Note: This satellite is currently off display and will be moved to the Space Gallery at a later date.
Early Warning Satellite
Defense Support Program (DSP) satellites have provided the U.S. Air Force with early warning of ballistic missile launches and nuclear detonations for more than 40 years. The DSP satellite’s infrared sensors detect heat from missile plumes against the Earth’s background. This structural test vehicle includes the silver cone-shaped infrared sensor without its associated electronics. Structural test vehicles are full-sized units used to verify that all the components fit together correctly.
The USAF developed DSP satellites in response to the growing threat from Soviet and Chinese nuclear ballistic missiles in the 1960s. The USAF launched 23 DSP satellites from 1970-2007.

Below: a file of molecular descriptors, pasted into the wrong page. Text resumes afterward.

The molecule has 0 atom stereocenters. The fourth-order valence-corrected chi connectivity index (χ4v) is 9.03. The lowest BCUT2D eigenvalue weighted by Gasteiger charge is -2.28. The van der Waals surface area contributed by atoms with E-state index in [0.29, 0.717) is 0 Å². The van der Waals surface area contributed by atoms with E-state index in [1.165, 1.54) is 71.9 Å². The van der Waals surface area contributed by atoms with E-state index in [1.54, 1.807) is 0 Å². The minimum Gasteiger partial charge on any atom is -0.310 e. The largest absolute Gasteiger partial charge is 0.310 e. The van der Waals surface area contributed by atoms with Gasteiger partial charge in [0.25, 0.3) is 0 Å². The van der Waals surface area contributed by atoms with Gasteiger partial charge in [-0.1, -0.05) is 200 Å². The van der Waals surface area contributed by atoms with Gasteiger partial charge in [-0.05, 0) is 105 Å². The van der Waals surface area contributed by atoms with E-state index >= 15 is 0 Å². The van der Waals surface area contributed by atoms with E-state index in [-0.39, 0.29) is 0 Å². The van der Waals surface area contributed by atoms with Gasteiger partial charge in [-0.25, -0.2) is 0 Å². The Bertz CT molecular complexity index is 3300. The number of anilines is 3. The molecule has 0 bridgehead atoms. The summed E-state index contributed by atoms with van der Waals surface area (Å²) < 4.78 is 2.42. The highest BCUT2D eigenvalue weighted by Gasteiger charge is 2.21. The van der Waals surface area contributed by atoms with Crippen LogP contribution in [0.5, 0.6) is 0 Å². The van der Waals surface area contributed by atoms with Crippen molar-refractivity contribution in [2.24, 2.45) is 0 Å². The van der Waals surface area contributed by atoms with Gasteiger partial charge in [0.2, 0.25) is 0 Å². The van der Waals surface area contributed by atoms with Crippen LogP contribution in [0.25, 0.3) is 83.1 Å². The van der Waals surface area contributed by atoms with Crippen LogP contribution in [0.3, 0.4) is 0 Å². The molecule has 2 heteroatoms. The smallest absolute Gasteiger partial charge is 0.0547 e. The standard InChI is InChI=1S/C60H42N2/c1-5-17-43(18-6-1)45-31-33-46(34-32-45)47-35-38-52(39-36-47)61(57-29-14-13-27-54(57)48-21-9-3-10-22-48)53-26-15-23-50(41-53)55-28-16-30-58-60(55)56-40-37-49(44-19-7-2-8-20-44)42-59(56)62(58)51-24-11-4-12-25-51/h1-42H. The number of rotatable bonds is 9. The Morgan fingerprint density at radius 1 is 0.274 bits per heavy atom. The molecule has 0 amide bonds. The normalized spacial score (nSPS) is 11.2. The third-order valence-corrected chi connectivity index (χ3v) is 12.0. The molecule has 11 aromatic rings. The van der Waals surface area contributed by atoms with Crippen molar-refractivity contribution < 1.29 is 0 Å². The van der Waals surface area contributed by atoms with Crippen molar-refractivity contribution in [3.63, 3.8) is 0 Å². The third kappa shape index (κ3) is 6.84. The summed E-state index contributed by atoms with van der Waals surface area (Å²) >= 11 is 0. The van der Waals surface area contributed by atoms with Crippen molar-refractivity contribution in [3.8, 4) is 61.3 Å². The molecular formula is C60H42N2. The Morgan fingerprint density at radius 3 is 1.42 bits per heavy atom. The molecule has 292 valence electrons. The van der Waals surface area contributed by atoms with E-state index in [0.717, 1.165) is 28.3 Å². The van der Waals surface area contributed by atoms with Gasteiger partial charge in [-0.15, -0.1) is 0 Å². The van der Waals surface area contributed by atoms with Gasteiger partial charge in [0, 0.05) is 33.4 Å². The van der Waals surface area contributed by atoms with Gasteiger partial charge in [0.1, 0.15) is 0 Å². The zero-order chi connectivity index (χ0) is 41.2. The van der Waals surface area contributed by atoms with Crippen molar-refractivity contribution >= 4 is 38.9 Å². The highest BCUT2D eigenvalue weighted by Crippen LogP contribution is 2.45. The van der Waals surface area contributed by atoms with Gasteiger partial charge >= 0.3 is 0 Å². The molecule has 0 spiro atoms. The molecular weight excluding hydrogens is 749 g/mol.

DSP satellite design and capabilities improved over time. The first DSP vehicles weighed 2,000 pounds and carried 2,000 infrared detectors, while the last satellite was much heavier at 5,250 pounds with 6,000 detectors. Operating life for each satellite grew from just over a year to more than 12 years.
After the Cold War ended, DSP satellites demonstrated additional flexibility, detecting Iraqi Scud missile launches during Operation Desert Storm in 1990-1991. Scientists also have used DSP infrared sensors for early warning of natural disasters such as volcanic eruptions and forest fires.
The DSP structural test vehicle on display came to the museum from Northrop Grumman in August 2010.
Orbit: 22,300 miles (geosynchronous)
Launch vehicles: Titan IIIC, Titan 34D, Titan IV, Titan IVB, Space Shuttle, Delta IV Heavy
Power: 1,275 watts from blue-colored solar panels
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